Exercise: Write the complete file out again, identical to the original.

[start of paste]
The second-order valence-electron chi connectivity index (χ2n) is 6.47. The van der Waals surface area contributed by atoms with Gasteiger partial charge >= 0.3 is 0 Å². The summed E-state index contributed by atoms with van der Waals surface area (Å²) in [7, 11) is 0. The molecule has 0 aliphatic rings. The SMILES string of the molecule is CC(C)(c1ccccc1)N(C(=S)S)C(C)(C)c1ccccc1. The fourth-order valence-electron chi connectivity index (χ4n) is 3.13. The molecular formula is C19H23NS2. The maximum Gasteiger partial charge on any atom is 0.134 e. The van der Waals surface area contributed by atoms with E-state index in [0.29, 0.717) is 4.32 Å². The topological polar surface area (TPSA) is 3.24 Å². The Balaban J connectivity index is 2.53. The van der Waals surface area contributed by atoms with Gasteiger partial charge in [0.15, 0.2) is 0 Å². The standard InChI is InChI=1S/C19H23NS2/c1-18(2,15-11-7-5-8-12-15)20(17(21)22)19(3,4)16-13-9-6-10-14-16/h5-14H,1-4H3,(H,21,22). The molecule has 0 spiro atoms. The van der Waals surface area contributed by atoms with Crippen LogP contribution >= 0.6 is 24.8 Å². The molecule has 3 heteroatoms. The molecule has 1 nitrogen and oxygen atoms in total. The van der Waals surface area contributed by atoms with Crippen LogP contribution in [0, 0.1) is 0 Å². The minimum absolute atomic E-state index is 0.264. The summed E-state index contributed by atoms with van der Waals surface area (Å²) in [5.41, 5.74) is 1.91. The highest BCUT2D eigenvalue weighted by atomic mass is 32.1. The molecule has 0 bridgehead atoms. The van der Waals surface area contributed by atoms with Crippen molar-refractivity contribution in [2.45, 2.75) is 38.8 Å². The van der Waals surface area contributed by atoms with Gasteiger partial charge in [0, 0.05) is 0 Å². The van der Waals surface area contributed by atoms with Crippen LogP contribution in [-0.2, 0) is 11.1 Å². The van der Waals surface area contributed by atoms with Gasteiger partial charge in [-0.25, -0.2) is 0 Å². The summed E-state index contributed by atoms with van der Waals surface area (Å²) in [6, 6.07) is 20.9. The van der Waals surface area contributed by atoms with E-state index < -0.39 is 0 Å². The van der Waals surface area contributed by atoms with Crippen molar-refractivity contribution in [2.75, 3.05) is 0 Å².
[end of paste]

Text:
The second-order valence-electron chi connectivity index (χ2n) is 6.47. The van der Waals surface area contributed by atoms with Gasteiger partial charge >= 0.3 is 0 Å². The summed E-state index contributed by atoms with van der Waals surface area (Å²) in [7, 11) is 0. The molecule has 0 aliphatic rings. The SMILES string of the molecule is CC(C)(c1ccccc1)N(C(=S)S)C(C)(C)c1ccccc1. The fourth-order valence-electron chi connectivity index (χ4n) is 3.13. The molecular formula is C19H23NS2. The maximum Gasteiger partial charge on any atom is 0.134 e. The van der Waals surface area contributed by atoms with E-state index in [0.29, 0.717) is 4.32 Å². The topological polar surface area (TPSA) is 3.24 Å². The Balaban J connectivity index is 2.53. The van der Waals surface area contributed by atoms with Gasteiger partial charge in [0.15, 0.2) is 0 Å². The standard InChI is InChI=1S/C19H23NS2/c1-18(2,15-11-7-5-8-12-15)20(17(21)22)19(3,4)16-13-9-6-10-14-16/h5-14H,1-4H3,(H,21,22). The molecule has 0 spiro atoms. The van der Waals surface area contributed by atoms with Crippen LogP contribution >= 0.6 is 24.8 Å². The molecule has 3 heteroatoms. The molecule has 1 nitrogen and oxygen atoms in total. The van der Waals surface area contributed by atoms with Crippen LogP contribution in [0, 0.1) is 0 Å². The minimum absolute atomic E-state index is 0.264. The summed E-state index contributed by atoms with van der Waals surface area (Å²) in [5.41, 5.74) is 1.91. The highest BCUT2D eigenvalue weighted by atomic mass is 32.1. The molecule has 0 bridgehead atoms. The van der Waals surface area contributed by atoms with Crippen molar-refractivity contribution in [2.45, 2.75) is 38.8 Å². The van der Waals surface area contributed by atoms with Gasteiger partial charge in [0, 0.05) is 0 Å². The van der Waals surface area contributed by atoms with Crippen LogP contribution in [-0.2, 0) is 11.1 Å². The van der Waals surface area contributed by atoms with Gasteiger partial charge in [-0.25, -0.2) is 0 Å². The summed E-state index contributed by atoms with van der Waals surface area (Å²) in [6, 6.07) is 20.9. The van der Waals surface area contributed by atoms with E-state index < -0.39 is 0 Å². The van der Waals surface area contributed by atoms with Crippen molar-refractivity contribution in [2.75, 3.05) is 0 Å².